We review Laura Bates’ Men Who Hate Women – her vital new investigation into the vast networks of misogynist networks and communities currently at work around the globe. With devastating precision, she reveals the very real danger that these organisations pose to the fabric of society. Pick up a copy here.
In Men Who Hate Women, Laura Bates takes a deep dive into the vast network of misogynist communities currently at work around the globe. It’s both a fascinating and terrifying read that traces the roots of misogyny from Incels themselves to Pick Up Artists and Men’s Rights Activists – exploring the way pervasive and pernicious narratives have become a large part of the mainstream, from political posturing to the large erasure of misogyny from the definition of terrorism. Bates looks deep into how these movements can groom and radicalise young and vulnerable men, tracing the origins of this extreme ideology from the internet to real life through real-life sleuthing of internet forums to interviews with trolls, former incels and academics understanding the movement.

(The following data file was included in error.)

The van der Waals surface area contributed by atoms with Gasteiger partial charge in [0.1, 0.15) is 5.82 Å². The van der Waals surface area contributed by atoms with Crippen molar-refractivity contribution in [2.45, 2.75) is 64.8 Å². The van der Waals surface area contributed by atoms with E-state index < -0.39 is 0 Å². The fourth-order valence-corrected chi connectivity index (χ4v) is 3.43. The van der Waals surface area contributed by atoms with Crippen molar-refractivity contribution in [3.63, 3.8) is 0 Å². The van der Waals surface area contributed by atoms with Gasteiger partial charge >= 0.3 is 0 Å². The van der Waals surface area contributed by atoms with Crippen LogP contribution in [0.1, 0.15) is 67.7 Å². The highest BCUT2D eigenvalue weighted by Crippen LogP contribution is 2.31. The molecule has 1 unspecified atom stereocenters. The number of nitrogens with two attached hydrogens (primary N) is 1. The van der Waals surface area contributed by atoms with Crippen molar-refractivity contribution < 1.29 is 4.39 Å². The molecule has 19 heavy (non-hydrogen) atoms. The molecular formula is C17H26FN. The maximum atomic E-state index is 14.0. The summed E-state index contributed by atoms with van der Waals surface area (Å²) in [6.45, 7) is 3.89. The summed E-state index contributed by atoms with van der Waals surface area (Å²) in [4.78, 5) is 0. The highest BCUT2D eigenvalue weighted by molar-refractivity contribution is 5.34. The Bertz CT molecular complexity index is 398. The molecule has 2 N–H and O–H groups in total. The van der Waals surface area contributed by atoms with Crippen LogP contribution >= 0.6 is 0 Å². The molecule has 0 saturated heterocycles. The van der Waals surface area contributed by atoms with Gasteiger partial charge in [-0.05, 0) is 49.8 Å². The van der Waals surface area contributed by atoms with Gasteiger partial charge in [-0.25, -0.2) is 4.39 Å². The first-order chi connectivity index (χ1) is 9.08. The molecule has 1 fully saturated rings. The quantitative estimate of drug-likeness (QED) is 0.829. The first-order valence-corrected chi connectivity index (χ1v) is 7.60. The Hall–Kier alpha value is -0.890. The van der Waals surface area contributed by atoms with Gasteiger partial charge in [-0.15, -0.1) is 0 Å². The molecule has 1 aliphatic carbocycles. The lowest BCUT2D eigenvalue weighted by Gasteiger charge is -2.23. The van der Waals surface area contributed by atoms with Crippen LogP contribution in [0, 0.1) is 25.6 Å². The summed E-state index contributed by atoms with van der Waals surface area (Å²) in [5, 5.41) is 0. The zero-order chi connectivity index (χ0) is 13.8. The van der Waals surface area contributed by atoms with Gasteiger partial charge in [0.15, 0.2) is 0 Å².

Largely, the book feels despairing as Bates how pernicious these thoughts and narratives have become and how prevalent the idea of the manosphere is. Still, Bates does provide an element of hope in her examination of the conscious ways that people – particularly men – can work to undermine this momentum. More than anything in her desire to work against the narratives that are propagated on YouTube, Reddit and more. Bates largely feels empathetic in how impressionable young boys can fall prey to these narratives and it is this that prevents the book from feeling despondent. This is a vital and necessary read for people of any gender.